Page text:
Securities Regulation Daily SEC approves offering and communication reforms for BDCs and closed-end funds
Wednesday, April 8, 2020

SEC approves offering and communication reforms for BDCs and closed-end funds

By John M. Jascob, J.D., LL.M.

In its first-ever virtual open meeting, the Commission approved congressionally-mandated rule amendments designed to improve access to capital and facilitate investor communications by business development companies and registered closed-end funds.

By a three-to-one vote, the SEC has approved rule and form amendments modifying the registration, communications, and offering processes available to business development companies (BDCs) and registered closed-end funds. The amendments, which implement certain provisions of the Small Business Credit Availability Act and the Economic Growth, Regulatory Relief, and Consumer Protection Act, seek to increase the availability of funding to small- and mid-sized private companies and harmonize the treatment of BDCs and most registered closed-end funds with that of operating companies. Among other things, the new rules permit eligible funds to engage in a more streamlined registration process and use communications and prospectus delivery rules currently available to operating companies while providing for new reporting and structured data requirements (Securities Offering Reform for Closed-End Investment CompaniesRelease No. 33–10771, April 8, 2020).

"The amendments we are adopting will modernize the offering process for eligible funds in a way that, as borne out by our experience with operating companies, will benefit both investors in these funds and the companies in which they invest," said SEC Chairman Jay Clayton in a news release. "This is another example of our staff’s laudable efforts to modernize our rules in a manner that furthers all aspects of our mission."

Commissioner Allison Herren Lee was the lone dissenter, expressing concerns over both the timing and the substance of the rule amendments. In her view, the amendments drop important investor protection features that had been included in the SEC’s original proposal in 2019 while also reducing the Commission’s oversight of material changes to existing funds.

Shelf offerings and new short-form registration statement. Under the amended rules, eligible BDCs and closed-end funds ("affected funds") will be able to engage in a streamlined registration process, allowing them to sell securities "off the shelf" more quickly and efficiently in order to take advantage of market opportunities. Similar to operating companies, affected funds will generally be eligible to use the new short-form registration statement if they meet certain filing and reporting history requirements and have a public float of $75 million or more.

WKSI status. Like operating companies, eligible affected funds will now be able to qualify as Well-Known Seasoned Issuers (WKSIs) in order to benefit from a more flexible registration process and greater latitude to communicate with the market. Affected funds will qualify as WKSIs if they meet certain filing and reporting history requirements and have a public float of $700 million or more.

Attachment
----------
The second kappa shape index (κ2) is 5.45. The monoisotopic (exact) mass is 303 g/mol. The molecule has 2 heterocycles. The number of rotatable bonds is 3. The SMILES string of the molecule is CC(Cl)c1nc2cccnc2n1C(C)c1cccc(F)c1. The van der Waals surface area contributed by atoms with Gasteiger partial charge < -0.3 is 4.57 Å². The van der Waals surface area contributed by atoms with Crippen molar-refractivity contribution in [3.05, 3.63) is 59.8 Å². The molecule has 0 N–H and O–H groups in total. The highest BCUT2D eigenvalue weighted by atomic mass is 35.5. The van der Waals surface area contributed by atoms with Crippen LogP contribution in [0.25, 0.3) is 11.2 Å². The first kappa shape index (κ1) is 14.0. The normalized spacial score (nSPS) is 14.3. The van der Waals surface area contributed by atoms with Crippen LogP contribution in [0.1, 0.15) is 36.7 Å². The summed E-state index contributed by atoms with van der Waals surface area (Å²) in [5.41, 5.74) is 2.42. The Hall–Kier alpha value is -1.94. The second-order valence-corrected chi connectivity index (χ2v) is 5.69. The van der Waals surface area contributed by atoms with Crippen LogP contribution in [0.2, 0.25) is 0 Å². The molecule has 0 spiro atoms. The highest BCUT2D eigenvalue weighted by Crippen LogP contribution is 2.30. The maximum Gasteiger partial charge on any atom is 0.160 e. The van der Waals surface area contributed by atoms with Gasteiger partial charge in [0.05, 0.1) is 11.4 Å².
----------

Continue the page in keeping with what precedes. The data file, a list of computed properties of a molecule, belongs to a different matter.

Communications and reporting. In further measures to harmonize the communication rules applicable to BDCs and closed-end funds with those that apply to operating companies, the amendments allow affected funds to use a "free writing prospectus," certain factual business information, forward-looking statements, and certain broker-dealer research reports. Also like operating companies, affected funds will be able to satisfy their final prospectus delivery obligations by filing their prospectuses with the SEC.

To support the short-form registration statement framework, affected funds filing a short-form registration statement will be required to include certain key prospectus disclosures in their annual reports. In addition, affected funds filing a short-form registration statement will be required to disclose material unresolved staff comments. Registered closed-end funds also will be required to provide management’s discussion of fund performance (MDFP) in their annual reports, similar to requirements that currently apply to mutual funds, exchange-traded funds, and BDCs.

Effective dates. Most of the rule and form amendments will become effective on August 1, 2020. The amendments related to registration fee payments by interval funds and certain exchange-traded products, which will become effective on August 1, 2021.

Virtual open meeting. The session marked the first time that the SEC has ever held an open meeting using a virtual format and was the first open meeting held by the Commission in any form since the onset of the crisis resulting from the rapid spread of the coronavirus in the United States. Each of the four commissioners thanked the SEC staff for their dedication and commitment despite the uncertainties caused by COVID-19, which has resulted in staff working in a largely teleworking environment for the past month. "In the face of the uncertainties caused by COVID-19 and circumstances in which we all must prioritize health and safety, they have remained committed to our mission, focusing on the interests of our long-term Main Street investors and the integrity of our markets," said Chairman Clayton.

The release is No. 33–10771.

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